Many people consider their pets as another family member. When looking for a property to rent, being pet friendly is a necessity many tenants look for. In this article, we go through the pros and cons of allowing pets in your property.
Larger Selection of Tenants to Choose From
According to the RSPCA, there are over 29 million pets in Australia, and we have one of the highest pet ownership rates in the world! Approximately 61% of Australian households own pets. If you allow pets in your property, you are catering for a wider pool of tenants. This can benefit you as the more applications you have to choose from, the pickier you can be with choosing the best tenants for your property.
It’s common for pet owners to have difficulty finding a property to rent that allows pets. When a pet owner tenant finds a property they are happy with, they are likely to stay long term, as it’s a challenge to find other pet friendly properties.
If a tenant is able to look after a pet, they are likely to be a responsible tenant. If a tenant is responsible enough to take care of a pet, they will respect your property and look after it.
As mentioned earlier, it’s a challenge for pet owner tenants to find a pet friendly property. If there are not many pet friendly properties in your area, tenants will have less options. A pet lease can be put in place for your property, which in many cases attracts additional rent from tenants.
Pets are known to reduce stress, depression and have other health benefits. Allowing pets in your property can make your tenants happier and make your property feel more like home. Allowing pets also decreases the likeliness of tenants sneaking in their pets.
Pets can cause damage to your property, such as scratching the floor and furniture, chewing the carpet and curtains or having accidents on carpets.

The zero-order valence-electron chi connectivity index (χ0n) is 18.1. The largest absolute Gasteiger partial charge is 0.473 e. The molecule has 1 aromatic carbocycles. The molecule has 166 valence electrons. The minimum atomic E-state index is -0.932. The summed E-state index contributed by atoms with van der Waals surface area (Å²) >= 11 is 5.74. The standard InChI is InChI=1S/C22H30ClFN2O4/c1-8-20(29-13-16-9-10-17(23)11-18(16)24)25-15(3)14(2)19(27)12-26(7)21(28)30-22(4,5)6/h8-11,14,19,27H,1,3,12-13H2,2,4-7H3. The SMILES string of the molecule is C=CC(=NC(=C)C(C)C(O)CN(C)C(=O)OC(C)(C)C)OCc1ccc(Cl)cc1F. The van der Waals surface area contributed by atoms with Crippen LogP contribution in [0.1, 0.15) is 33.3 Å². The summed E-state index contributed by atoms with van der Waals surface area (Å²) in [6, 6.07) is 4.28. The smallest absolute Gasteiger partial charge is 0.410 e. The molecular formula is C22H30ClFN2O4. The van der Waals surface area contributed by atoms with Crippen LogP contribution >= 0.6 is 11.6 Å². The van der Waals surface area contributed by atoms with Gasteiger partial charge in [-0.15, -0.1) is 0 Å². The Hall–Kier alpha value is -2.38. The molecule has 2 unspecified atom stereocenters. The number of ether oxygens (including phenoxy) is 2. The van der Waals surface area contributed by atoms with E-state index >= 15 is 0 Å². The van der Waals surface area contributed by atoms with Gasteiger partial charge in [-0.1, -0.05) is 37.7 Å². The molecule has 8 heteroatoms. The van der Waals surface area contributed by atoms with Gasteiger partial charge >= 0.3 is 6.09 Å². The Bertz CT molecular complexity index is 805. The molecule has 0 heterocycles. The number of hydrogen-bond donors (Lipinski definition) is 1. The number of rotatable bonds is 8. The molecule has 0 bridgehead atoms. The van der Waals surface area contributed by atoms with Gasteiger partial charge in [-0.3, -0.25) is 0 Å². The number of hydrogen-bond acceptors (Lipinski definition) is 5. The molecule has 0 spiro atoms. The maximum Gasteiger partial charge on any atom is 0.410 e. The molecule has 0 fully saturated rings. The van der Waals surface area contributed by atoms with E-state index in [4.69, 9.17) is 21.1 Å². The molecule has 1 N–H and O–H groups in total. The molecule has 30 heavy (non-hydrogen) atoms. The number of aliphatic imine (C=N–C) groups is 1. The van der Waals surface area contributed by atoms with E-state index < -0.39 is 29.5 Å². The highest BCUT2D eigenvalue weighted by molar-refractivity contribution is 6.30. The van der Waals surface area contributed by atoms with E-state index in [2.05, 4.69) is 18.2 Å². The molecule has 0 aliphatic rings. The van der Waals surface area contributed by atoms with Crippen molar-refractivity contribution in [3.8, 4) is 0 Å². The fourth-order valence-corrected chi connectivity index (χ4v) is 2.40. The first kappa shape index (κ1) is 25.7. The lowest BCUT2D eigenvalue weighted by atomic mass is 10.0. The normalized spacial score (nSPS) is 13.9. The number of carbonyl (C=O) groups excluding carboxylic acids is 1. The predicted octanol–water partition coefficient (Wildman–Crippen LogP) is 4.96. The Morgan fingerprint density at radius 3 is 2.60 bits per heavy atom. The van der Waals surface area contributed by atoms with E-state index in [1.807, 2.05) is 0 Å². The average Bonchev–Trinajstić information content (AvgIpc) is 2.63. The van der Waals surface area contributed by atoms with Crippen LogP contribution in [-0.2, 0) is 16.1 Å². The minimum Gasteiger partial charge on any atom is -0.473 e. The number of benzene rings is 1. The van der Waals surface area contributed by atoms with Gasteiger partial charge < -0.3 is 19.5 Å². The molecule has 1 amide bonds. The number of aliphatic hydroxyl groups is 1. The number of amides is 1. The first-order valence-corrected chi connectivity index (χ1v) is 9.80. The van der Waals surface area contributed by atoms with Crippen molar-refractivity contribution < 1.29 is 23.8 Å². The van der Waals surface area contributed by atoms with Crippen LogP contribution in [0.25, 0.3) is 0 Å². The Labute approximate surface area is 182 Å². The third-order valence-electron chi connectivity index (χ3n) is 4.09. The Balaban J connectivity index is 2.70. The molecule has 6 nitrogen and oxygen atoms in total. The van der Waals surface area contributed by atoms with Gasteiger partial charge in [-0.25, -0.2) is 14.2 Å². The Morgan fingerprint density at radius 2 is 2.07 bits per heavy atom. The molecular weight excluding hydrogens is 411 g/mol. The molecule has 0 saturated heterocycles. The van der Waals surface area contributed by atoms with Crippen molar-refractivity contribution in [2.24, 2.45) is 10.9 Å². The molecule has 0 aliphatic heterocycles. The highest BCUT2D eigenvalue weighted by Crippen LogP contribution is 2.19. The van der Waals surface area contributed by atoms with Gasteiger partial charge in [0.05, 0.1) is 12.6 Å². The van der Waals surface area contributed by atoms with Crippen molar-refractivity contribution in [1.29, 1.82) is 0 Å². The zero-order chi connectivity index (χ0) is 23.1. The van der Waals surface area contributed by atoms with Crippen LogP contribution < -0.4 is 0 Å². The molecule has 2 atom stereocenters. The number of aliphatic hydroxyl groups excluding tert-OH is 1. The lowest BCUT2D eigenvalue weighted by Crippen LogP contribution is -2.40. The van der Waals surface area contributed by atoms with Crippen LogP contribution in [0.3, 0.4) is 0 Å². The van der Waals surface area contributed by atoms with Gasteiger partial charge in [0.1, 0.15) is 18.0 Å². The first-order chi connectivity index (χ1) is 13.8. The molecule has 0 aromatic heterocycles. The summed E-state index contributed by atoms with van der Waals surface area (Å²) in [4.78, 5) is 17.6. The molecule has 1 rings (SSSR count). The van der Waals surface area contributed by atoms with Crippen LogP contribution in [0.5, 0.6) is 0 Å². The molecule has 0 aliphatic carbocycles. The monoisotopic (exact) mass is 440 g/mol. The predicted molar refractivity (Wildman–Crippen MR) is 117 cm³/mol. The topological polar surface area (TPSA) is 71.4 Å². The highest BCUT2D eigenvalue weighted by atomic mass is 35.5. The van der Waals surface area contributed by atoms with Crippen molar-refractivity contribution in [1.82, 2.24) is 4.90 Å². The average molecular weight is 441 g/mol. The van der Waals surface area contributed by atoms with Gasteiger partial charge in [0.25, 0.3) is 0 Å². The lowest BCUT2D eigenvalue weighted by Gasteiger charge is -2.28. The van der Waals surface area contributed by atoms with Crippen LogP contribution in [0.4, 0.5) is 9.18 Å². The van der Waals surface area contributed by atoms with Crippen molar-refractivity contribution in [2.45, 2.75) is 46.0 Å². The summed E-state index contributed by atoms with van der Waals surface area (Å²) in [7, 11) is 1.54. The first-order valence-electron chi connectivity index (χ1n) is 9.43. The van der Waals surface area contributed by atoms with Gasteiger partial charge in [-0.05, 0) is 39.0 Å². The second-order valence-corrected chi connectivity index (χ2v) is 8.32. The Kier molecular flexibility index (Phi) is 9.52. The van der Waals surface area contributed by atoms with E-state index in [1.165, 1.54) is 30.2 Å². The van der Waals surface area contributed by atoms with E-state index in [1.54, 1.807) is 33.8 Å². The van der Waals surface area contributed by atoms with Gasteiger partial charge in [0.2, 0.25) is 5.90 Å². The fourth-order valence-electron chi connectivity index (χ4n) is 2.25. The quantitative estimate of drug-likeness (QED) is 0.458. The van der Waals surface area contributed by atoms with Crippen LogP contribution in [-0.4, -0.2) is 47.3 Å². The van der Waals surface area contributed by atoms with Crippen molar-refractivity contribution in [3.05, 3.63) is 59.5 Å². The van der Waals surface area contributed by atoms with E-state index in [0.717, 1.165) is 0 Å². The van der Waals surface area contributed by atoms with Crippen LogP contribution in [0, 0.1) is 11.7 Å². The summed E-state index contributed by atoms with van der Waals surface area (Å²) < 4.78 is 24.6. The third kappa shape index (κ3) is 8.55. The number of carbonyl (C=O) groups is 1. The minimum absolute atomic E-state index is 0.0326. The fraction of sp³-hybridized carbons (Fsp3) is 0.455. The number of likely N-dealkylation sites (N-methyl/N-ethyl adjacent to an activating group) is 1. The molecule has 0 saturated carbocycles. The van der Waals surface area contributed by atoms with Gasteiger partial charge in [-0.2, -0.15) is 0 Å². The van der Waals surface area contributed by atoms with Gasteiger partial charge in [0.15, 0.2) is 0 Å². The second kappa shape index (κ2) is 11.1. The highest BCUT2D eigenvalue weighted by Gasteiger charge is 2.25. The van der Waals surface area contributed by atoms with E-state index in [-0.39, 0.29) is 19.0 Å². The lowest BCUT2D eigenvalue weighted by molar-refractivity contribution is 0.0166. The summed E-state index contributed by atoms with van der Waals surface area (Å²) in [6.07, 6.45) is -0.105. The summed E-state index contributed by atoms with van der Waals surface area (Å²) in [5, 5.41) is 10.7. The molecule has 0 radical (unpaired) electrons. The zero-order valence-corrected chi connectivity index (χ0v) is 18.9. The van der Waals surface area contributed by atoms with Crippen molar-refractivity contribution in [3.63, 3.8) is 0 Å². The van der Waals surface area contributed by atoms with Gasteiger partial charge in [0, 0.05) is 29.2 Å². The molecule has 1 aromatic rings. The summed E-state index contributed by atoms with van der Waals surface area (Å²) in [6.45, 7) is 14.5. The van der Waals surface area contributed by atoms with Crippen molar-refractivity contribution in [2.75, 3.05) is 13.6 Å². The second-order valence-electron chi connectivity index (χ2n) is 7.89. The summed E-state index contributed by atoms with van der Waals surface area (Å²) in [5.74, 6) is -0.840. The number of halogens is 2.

Pets can be noisy! Barking dogs and other loud pets can disturb surrounding neighbours of your property. This can also be a disturbance for other tenants in the property, leading to my next point.
Loss of Other Tenants
If a pet is disturbing other tenants, they may choose to leave and look for accommodation elsewhere. Other tenants might have allergies to cats and dogs, which would also deter them from living in your property.
If pets have accidents inside the property, overtime this can leave an odour. This is not enticing for new tenants or other tenant living in the property.
Having a good property manager can help you mitigate these risks and have better control of tenancy. A property manager can also ensure that a pet lease is in place to help protect you, the landlord, in case there are damages to your property by pets.
Overall, the choice is yours whether you want to allow pets or not to stay in your property. Knowing the pros and cons of allowing pets will help you make a more informed decision for what is best for you and your property. If you would like to further discuss if allowing pets is right for you, get in contact with Silvertail Property Group, and let our team assist in finding the best option for you.